User-focused urban planning and design can no longer be taught based solely on theoretical metadata. Learning must be based on the student’s experience to understand and resolve a more complex reality by using a combination of research tools and analysis.
By Talía González Cacho
Is it really possible to design a city that enhances the quality of living? The Sensory Urban Laboratory (LUS - Spanish acronym), created by professors of the Technológico de Monterrey, consists of a methodology assisted by a platform and sensors to gauge the emotional response of public space users.
The LUS combines qualitative analyses developed by architects and bachelors in industrial design with quantitative analyses carried out by computer technology engineers and mechanical-electrical engineers. The strategies are designed to spark the students’ interest in the results providing them a personalized learning experience in different fields of specialization.
With LUS you can see the emotional response of users in a public space.
The term ‘smart city’ has become increasingly popular lately. The state government of Puebla, in Mexico, has recently named the city as 'Design capital' and intends to transform it into a ‘smart city’ (Petrolo, 2015).
As ‘smart cities’ make progress, the idea of livable cities gains ground. Based on this year’s conference “Livable Cities for the 21st Century”, Jan Gehl, the Danish architect and urban planner, describes livable cities as those in which the planning strategies for such cities are based on the people. Gehl and his renowned firm work with governments worldwide to consolidate the idea of creating this type of cities. Jan Gehl talks about cities in which the users feel connected with the surroundings because the space is designed to their scale.
The Sensory Urban Laboratory strives to integrate the two schools of thought by collecting reliable data about the emotional response of the people in the city of Puebla to public spaces. This will enable our students to make informed design decisions.
Urban design starts with defining the issue, which in turn is determined by data gathering and analysis. The more accurate and factual the initial collected data is, the better the propositions for solutions will be. However, this information has not taken into consideration the users’ emotional response.
A study of the emotions produced by a space is indeed a complex undertaking. Nevertheless, data gathering can currently be done more easily and automated by using different technologies such as sensors. The advantage we obtain from them is information called metadata or ‘big data’ in real time.
The problem is that we continue to rely on traditional research methodologies and tools such as polls and surveys to gauge the city's perception. User-focused urban planning and design can no longer be taught based solely on theoretical metadata. Learning must be based on the student’s experience to understand and resolve a more complex reality by using a combination of research tools and analysis.
The true innovation of the LUS is to be able to link technology, knowledge, and empathy with the users. In addition to this trinomial, we build a platform where geo-referenced projects are stored thereby generating a structure for iterative learning. This system gives us leverage to optimize the acquired learning and push the boundary of education along instead of starting from scratch each time.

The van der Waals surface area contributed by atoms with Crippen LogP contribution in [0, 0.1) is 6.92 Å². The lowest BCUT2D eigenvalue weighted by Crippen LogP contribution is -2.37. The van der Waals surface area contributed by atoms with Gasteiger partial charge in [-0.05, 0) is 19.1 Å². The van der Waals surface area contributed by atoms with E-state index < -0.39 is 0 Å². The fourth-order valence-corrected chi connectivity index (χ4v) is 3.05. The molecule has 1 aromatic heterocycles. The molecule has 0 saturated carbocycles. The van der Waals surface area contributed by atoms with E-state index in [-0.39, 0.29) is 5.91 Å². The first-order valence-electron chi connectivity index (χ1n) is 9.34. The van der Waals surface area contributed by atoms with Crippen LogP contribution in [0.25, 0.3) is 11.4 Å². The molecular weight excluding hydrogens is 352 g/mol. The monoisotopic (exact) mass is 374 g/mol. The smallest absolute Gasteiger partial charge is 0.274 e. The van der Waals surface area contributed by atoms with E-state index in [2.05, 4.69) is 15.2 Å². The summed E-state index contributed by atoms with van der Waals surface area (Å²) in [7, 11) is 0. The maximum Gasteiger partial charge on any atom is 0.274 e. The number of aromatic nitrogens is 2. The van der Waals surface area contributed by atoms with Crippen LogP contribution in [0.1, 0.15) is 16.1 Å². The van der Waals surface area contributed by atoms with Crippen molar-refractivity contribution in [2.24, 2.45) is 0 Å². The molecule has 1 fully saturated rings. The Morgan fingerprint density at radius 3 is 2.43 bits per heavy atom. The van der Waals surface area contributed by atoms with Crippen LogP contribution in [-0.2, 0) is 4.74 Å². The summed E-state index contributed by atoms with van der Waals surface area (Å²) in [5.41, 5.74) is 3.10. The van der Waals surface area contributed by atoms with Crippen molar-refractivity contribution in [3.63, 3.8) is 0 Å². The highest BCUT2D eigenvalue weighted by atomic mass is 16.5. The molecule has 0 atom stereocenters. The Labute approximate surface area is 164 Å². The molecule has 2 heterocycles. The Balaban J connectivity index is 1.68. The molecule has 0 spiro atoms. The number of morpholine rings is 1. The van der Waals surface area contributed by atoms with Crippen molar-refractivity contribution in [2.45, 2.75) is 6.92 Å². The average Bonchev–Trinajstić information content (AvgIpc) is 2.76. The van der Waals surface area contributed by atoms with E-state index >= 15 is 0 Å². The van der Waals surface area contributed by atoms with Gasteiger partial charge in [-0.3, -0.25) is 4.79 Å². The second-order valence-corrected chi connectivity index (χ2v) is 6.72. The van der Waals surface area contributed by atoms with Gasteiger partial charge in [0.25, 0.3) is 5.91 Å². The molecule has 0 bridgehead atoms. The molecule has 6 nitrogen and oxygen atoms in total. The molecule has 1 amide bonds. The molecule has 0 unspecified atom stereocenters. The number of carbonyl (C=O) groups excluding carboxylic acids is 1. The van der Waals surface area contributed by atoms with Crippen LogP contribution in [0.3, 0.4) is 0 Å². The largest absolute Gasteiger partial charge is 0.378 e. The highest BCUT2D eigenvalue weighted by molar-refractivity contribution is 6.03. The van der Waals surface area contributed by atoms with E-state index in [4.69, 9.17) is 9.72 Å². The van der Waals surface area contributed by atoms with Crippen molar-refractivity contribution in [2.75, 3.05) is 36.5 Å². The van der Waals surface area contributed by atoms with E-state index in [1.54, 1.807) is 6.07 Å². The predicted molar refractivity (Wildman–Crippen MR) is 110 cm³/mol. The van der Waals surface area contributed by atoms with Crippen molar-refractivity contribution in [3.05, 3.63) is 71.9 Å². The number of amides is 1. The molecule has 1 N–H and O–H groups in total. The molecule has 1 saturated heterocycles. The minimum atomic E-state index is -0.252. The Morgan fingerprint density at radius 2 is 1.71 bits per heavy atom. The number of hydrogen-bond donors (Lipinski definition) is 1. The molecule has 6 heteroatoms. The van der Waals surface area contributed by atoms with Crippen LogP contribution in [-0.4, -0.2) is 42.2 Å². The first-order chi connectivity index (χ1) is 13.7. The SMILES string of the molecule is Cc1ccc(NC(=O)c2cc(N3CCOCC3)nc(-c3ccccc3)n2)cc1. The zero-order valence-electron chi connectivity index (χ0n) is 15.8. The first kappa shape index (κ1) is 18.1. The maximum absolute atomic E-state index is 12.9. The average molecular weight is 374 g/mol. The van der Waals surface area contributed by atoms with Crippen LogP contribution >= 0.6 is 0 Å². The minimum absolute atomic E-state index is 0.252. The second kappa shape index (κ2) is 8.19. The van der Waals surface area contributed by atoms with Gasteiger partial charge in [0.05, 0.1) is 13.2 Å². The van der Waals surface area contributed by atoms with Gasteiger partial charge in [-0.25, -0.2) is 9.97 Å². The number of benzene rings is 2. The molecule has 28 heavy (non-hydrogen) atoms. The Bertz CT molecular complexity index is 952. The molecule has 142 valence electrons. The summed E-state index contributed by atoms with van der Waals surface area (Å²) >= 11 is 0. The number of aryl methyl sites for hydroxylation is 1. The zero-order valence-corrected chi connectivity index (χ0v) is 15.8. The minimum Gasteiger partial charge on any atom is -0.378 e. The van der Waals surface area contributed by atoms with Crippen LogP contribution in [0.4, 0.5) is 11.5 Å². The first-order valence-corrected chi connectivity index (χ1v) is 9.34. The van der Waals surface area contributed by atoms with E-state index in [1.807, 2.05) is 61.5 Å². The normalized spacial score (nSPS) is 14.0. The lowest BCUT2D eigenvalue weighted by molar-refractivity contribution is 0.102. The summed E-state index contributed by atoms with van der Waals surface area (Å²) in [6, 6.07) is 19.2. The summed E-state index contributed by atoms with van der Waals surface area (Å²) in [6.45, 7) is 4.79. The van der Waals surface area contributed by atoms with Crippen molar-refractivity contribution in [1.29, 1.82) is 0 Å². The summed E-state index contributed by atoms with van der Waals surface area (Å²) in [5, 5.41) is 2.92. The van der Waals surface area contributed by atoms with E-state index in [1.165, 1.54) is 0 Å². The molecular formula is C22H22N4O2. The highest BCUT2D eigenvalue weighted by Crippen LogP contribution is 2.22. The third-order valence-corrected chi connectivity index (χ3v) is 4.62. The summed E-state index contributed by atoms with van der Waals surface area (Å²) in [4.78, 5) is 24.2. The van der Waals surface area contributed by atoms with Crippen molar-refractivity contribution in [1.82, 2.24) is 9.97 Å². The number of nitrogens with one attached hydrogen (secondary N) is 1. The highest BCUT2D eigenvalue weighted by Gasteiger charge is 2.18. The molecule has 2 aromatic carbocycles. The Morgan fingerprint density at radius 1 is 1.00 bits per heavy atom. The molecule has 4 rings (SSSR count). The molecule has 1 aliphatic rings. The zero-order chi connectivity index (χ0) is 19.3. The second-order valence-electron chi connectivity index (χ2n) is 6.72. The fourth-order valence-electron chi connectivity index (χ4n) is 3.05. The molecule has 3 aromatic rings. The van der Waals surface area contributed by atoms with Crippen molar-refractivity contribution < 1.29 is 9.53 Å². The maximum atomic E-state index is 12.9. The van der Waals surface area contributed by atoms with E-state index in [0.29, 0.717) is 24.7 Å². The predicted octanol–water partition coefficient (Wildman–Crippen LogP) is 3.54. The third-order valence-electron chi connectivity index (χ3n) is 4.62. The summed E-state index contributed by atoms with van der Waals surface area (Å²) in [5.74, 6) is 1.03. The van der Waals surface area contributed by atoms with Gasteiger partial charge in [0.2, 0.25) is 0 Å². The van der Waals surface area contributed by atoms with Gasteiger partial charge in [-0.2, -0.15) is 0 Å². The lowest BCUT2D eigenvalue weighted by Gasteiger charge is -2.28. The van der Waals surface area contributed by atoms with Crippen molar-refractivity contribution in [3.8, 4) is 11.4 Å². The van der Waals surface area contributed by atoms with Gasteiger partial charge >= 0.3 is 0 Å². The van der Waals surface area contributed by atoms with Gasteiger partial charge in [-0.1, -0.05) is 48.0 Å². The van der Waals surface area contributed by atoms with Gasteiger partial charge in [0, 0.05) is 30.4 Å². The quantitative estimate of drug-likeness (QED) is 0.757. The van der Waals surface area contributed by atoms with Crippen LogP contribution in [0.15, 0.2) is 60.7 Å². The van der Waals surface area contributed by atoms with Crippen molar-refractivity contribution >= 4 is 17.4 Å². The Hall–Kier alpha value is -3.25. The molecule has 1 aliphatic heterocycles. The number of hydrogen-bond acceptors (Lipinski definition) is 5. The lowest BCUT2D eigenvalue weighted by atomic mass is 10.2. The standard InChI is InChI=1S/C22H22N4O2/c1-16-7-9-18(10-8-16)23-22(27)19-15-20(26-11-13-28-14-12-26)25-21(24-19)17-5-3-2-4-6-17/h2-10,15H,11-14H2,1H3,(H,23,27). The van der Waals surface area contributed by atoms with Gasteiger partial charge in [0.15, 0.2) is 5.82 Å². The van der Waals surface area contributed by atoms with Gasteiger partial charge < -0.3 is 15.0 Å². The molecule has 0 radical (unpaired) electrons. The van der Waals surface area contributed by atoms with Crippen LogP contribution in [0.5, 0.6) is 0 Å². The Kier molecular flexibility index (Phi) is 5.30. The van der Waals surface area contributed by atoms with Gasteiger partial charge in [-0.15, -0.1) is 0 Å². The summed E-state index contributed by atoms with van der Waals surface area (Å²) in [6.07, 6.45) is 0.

The conceptualization of the laboratory began in 2012 with a project called Barter City. The project originally sought to enhance the quality of life in public spaces by implementing a strategy of public participation and art. It was, however, difficult to replicate in the short term. In 2014 I developed a research to understand the relationship between public spaces, state of mind and economic development. Such investigation became in 2015 the basis for the call for proposals for the educational innovation project NOVUS of the Tecnológico de Monterrey.
In the project’s first phase we faced the problem of measuring emotions in such a way that we could report them to a database. To arrive at a solution we used two strategies – quantitative and qualitative - which ultimately rendered an integrated diagnosis. For the quantitative part, we began developing a sensor using Arduino and Raspberry technology. In late 2016, the Bosch group developed a sensor that measures humidity, temperature, light, and noise. This is the one we ultimately adopted.
The great advantage of LUS on how we are currently teaching is that we can now link theoretical knowledge with real life, spurring the students' interest. Furthermore, this learning is iterative, that is, each semester we build on the bases of prior learning. It should be noted that it is based on a platform that, by its very nature, is still under construction. We continue to work to make the system more intuitive based on the information that is gathered.
We are pleased to see that the students and professors that have had the chance to use it have found important learning advantages as well as the possibility to follow up on projects even passing from one semester to another.
The platform is open to the public at itesmlus.ml. The user guide and mobile app can be found there. Finally, the objective is to provide strategies that serve as a motivation to approach urban design.
About the Author
Talía González Cacho is an architecture professor at Campus Puebla. She was awarded a Master's Degree in Architecture and City by the University of Alcalá in Spain. In 2015 she acknowledged as an Inspiring Professor of the Tecnológico de Monterrey.